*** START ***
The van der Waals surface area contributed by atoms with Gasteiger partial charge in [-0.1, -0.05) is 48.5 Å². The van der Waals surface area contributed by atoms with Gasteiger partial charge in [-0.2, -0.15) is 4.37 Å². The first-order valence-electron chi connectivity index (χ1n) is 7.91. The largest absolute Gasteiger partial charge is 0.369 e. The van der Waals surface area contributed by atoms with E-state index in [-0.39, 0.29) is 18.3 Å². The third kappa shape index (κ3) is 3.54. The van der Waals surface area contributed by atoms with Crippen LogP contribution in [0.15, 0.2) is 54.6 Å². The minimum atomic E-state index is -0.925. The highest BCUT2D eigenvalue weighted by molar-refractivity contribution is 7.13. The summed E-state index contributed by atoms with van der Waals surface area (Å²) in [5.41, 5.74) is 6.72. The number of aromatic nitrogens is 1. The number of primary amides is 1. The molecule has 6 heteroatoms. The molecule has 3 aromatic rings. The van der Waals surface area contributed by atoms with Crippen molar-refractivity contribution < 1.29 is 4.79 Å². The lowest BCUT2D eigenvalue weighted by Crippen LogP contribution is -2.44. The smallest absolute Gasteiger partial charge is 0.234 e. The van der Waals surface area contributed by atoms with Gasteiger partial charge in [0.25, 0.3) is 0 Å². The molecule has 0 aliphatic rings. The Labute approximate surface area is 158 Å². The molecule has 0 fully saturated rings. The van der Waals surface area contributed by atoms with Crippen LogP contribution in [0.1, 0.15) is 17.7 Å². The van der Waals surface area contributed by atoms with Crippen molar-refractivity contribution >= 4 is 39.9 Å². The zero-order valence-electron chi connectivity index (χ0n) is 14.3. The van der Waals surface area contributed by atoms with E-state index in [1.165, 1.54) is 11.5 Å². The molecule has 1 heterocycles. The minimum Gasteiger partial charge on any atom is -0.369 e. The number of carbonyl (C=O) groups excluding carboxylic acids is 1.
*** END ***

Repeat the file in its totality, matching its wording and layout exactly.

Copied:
The van der Waals surface area contributed by atoms with Gasteiger partial charge in [-0.1, -0.05) is 48.5 Å². The van der Waals surface area contributed by atoms with Gasteiger partial charge in [-0.2, -0.15) is 4.37 Å². The first-order valence-electron chi connectivity index (χ1n) is 7.91. The largest absolute Gasteiger partial charge is 0.369 e. The van der Waals surface area contributed by atoms with E-state index in [-0.39, 0.29) is 18.3 Å². The third kappa shape index (κ3) is 3.54. The van der Waals surface area contributed by atoms with Crippen LogP contribution in [0.15, 0.2) is 54.6 Å². The minimum atomic E-state index is -0.925. The highest BCUT2D eigenvalue weighted by molar-refractivity contribution is 7.13. The summed E-state index contributed by atoms with van der Waals surface area (Å²) in [5.41, 5.74) is 6.72. The number of aromatic nitrogens is 1. The number of primary amides is 1. The molecule has 6 heteroatoms. The molecule has 3 aromatic rings. The van der Waals surface area contributed by atoms with Crippen molar-refractivity contribution < 1.29 is 4.79 Å². The lowest BCUT2D eigenvalue weighted by Crippen LogP contribution is -2.44. The smallest absolute Gasteiger partial charge is 0.234 e. The van der Waals surface area contributed by atoms with Gasteiger partial charge in [0.25, 0.3) is 0 Å². The molecule has 0 aliphatic rings. The Labute approximate surface area is 158 Å². The molecule has 0 fully saturated rings. The van der Waals surface area contributed by atoms with Crippen LogP contribution in [0.1, 0.15) is 17.7 Å². The van der Waals surface area contributed by atoms with Crippen molar-refractivity contribution >= 4 is 39.9 Å². The zero-order valence-electron chi connectivity index (χ0n) is 14.3. The van der Waals surface area contributed by atoms with E-state index in [1.165, 1.54) is 11.5 Å². The molecule has 1 heterocycles. The minimum Gasteiger partial charge on any atom is -0.369 e. The number of carbonyl (C=O) groups excluding carboxylic acids is 1.